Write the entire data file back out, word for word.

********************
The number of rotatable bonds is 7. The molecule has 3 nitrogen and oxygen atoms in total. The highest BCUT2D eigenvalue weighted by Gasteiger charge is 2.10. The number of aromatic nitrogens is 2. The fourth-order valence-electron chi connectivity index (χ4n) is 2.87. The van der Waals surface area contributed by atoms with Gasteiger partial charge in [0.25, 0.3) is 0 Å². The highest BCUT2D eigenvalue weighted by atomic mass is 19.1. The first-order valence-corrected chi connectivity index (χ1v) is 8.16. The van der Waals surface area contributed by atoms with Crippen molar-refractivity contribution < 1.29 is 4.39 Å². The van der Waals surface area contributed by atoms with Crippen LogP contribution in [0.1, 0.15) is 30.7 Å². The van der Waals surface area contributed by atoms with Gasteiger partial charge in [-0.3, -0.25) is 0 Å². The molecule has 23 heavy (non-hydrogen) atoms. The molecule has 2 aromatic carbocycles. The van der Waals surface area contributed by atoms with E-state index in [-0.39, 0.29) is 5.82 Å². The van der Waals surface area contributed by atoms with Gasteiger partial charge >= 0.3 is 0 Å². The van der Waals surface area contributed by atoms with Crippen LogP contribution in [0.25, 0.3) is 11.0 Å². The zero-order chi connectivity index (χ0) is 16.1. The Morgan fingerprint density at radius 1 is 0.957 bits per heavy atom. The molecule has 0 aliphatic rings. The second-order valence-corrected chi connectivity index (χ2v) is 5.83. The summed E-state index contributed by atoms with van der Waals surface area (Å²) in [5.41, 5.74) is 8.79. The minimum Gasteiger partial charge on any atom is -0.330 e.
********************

The number of rotatable bonds is 7. The molecule has 3 nitrogen and oxygen atoms in total. The highest BCUT2D eigenvalue weighted by Gasteiger charge is 2.10. The number of aromatic nitrogens is 2. The fourth-order valence-electron chi connectivity index (χ4n) is 2.87. The van der Waals surface area contributed by atoms with Gasteiger partial charge in [0.25, 0.3) is 0 Å². The highest BCUT2D eigenvalue weighted by atomic mass is 19.1. The first-order valence-corrected chi connectivity index (χ1v) is 8.16. The van der Waals surface area contributed by atoms with Crippen molar-refractivity contribution < 1.29 is 4.39 Å². The van der Waals surface area contributed by atoms with Crippen LogP contribution in [0.1, 0.15) is 30.7 Å². The van der Waals surface area contributed by atoms with Gasteiger partial charge in [-0.3, -0.25) is 0 Å². The molecule has 23 heavy (non-hydrogen) atoms. The molecule has 2 aromatic carbocycles. The van der Waals surface area contributed by atoms with E-state index in [-0.39, 0.29) is 5.82 Å². The van der Waals surface area contributed by atoms with Gasteiger partial charge >= 0.3 is 0 Å². The van der Waals surface area contributed by atoms with Crippen LogP contribution in [0.25, 0.3) is 11.0 Å². The zero-order chi connectivity index (χ0) is 16.1. The Morgan fingerprint density at radius 1 is 0.957 bits per heavy atom. The molecule has 0 aliphatic rings. The second-order valence-corrected chi connectivity index (χ2v) is 5.83. The summed E-state index contributed by atoms with van der Waals surface area (Å²) in [5.41, 5.74) is 8.79. The minimum Gasteiger partial charge on any atom is -0.330 e.